It is VERY important to measure your dog correctly so that they have the best fit possible for them when your muzzle arrives. Use a flexible tape measure or string that can be held up to a ruler.
Make sure there is space for your dog to pant without having their jaw restricted at all. If you can't get a panting measurement ask your dog to hold a ball or large KONG. Remember they will likely be able to open their mouths more to let the toy go. If you can't get a panting measurement you'll want to add 2-4 inches to your dog's closed muzzle circumference based on their size. Small dogs add less. Larger dogs add more.
You'll only need to measure a forehead length if you want a forehead strap.
Head length gives me a rough estimate on where to start punching holes so you can make your final adjustments when you get your muzzle home.
The neck measurement helps me estimate your dog's collar size so again you can make the final adjustments when you get your muzzle home. You'll want this strap to fit high and tight behind your dog's ears so they can't get it off.
Want more help?
If you still need more help either measuring or adjusting your muzzle feel free to make a Zoom appointment with Amy by clicking the button below. You may also use a consult to discuss special adjustments for your dog's specific face or you can make a note in your order.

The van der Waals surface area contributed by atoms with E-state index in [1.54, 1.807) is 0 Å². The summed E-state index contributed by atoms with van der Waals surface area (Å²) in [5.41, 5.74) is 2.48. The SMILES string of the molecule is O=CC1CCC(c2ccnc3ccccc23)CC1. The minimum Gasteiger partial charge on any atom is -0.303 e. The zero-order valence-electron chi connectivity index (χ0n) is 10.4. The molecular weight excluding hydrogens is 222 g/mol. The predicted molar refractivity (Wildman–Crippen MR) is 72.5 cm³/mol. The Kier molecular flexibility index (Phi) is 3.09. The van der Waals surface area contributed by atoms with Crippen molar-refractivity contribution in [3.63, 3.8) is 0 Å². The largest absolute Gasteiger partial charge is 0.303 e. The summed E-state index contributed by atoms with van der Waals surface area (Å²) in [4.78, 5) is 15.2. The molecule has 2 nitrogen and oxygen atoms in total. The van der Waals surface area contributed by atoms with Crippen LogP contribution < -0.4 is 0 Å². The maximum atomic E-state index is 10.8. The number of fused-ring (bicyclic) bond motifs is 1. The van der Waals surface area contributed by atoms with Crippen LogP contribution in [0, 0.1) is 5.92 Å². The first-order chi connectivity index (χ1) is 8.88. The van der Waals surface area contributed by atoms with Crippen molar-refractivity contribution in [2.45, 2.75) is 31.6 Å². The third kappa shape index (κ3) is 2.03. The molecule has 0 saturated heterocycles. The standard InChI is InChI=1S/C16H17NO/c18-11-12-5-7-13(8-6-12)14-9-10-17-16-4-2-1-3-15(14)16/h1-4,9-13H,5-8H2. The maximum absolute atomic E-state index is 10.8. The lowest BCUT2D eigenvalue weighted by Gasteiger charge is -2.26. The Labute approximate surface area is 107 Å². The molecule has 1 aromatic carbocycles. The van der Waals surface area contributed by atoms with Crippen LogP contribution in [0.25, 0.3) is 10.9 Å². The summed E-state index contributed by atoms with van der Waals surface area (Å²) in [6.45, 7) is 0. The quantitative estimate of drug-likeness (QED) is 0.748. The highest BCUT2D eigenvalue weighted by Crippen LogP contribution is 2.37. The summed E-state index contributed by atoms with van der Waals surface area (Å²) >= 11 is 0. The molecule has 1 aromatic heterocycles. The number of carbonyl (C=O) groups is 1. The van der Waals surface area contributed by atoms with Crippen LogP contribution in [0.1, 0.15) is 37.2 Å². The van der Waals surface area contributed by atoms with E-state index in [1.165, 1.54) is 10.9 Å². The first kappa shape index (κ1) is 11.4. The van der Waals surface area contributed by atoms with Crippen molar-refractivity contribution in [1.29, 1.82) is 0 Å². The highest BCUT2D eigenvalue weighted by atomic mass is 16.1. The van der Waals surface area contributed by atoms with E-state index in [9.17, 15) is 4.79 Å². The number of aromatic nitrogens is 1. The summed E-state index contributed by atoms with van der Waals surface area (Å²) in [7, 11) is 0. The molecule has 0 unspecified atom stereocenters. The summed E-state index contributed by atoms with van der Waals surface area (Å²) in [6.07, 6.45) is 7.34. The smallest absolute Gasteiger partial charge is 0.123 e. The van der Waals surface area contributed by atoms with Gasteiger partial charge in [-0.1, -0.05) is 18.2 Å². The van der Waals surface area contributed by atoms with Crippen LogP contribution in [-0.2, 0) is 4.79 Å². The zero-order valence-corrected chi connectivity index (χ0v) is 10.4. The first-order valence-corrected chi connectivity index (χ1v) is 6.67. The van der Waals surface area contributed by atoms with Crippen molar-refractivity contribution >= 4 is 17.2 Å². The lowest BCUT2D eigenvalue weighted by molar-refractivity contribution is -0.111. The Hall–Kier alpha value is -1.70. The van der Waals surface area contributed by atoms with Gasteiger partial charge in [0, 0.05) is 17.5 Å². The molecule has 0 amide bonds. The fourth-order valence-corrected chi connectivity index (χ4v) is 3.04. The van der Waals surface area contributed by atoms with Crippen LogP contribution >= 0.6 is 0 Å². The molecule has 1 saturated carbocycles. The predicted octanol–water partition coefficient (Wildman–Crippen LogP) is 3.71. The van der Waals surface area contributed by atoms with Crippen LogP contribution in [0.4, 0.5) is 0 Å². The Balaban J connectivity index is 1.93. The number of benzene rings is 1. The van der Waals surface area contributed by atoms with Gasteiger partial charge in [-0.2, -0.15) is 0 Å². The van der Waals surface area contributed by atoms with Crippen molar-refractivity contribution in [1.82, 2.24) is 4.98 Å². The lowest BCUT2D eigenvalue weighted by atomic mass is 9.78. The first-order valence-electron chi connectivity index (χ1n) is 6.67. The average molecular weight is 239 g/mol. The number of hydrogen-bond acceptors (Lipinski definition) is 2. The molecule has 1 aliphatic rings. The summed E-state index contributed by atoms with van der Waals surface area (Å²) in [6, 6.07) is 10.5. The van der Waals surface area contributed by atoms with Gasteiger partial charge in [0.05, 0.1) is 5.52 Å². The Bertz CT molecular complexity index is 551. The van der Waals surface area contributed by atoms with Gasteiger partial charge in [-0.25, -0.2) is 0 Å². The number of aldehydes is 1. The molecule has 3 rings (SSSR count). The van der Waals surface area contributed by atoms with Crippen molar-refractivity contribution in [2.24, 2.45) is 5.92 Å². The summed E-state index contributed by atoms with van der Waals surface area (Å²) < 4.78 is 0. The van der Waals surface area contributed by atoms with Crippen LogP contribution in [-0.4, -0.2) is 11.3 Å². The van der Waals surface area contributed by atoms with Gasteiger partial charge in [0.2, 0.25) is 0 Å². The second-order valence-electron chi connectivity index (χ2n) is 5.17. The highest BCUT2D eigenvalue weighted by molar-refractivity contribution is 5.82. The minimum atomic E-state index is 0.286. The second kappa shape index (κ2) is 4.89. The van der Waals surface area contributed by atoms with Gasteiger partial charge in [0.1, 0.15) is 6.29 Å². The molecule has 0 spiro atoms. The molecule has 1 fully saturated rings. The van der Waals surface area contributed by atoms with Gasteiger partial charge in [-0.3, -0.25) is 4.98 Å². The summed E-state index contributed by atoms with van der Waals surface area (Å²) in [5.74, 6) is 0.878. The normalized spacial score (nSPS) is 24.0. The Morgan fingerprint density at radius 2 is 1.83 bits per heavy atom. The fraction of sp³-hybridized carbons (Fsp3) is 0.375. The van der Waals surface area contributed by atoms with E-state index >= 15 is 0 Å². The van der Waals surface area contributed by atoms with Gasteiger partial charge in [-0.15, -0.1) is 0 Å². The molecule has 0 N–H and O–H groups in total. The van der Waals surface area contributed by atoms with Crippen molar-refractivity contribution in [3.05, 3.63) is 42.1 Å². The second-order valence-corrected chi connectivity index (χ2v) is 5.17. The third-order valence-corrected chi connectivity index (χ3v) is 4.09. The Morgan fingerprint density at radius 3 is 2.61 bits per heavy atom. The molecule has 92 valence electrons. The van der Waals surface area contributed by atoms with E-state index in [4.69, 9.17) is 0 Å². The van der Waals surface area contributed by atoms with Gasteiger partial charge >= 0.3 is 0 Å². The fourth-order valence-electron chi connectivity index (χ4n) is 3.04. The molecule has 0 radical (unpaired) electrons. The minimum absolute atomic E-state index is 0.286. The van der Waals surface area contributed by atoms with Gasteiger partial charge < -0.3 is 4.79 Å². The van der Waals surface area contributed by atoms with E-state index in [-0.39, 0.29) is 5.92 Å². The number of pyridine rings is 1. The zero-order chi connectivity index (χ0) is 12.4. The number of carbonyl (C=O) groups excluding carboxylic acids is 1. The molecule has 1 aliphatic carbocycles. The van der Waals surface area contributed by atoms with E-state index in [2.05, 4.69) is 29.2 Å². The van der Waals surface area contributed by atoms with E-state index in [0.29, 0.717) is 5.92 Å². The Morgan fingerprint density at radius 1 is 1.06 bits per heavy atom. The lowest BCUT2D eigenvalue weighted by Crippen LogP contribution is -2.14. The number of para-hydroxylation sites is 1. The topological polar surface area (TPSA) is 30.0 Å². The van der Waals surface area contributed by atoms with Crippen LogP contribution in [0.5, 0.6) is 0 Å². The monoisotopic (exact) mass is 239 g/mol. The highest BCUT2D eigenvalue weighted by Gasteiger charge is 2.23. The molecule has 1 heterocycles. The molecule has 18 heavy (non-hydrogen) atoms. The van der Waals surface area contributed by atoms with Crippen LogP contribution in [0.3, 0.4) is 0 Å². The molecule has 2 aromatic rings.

Fit Your Muzzle
When you get your muzzle home it's important to make sure it fits your dog appropriately. Start by unscrewing the rivets on the side/cheek straps. Remove the forehead strap at this point as well if you have one. Place the muzzle on your dog and adjust the strap that goes around their neck so it's snug and can't be pulled over their ears. You'll do this by unscrewing the rivets to the side release snap and pulling the biothane thru the clip until it's snug.
With the collar snugly adjusted rest the side/cheek straps over the collar portion so that the muzzle rests evenly and out of your dog's eyes. Take note of the holes that overlap and screw the rivets back in to secure the muzzle to the collar. This keeps the muzzle from sliding off of your dog's nose. This is a good time to adjust the forehead strap so it doesn't lift or pull the muzzle into your dog's eyes.
A Good Fit
A well fitted basket muzzle should allow for a dog to pant freely without holding the mouth closed at all. This might mean there is a gap under the dog's jaw if they don't pant often. For some dogs, this gap means that the muzzle might bounce up into their eyes if they are running and not panting. You can secure the muzzle and prevent bouncing by clipping the muzzle under your dog's chin to their collar.
Your dog's nose should extend almost to the end of the muzzle but not be touching. Some resources say there should be 1/2" - 1" between the end of the muzzle and your dog's nose.
The muzzle should rest flat on your dog's muzzle. A biothane muzzle shouldn't lift at the end of your dog's nose. If it does the forehead strap may be too tight. The vinyl muzzle, however, does lift at the end of the dog's nose, relieving all pressure points at the tip of the dog's nose.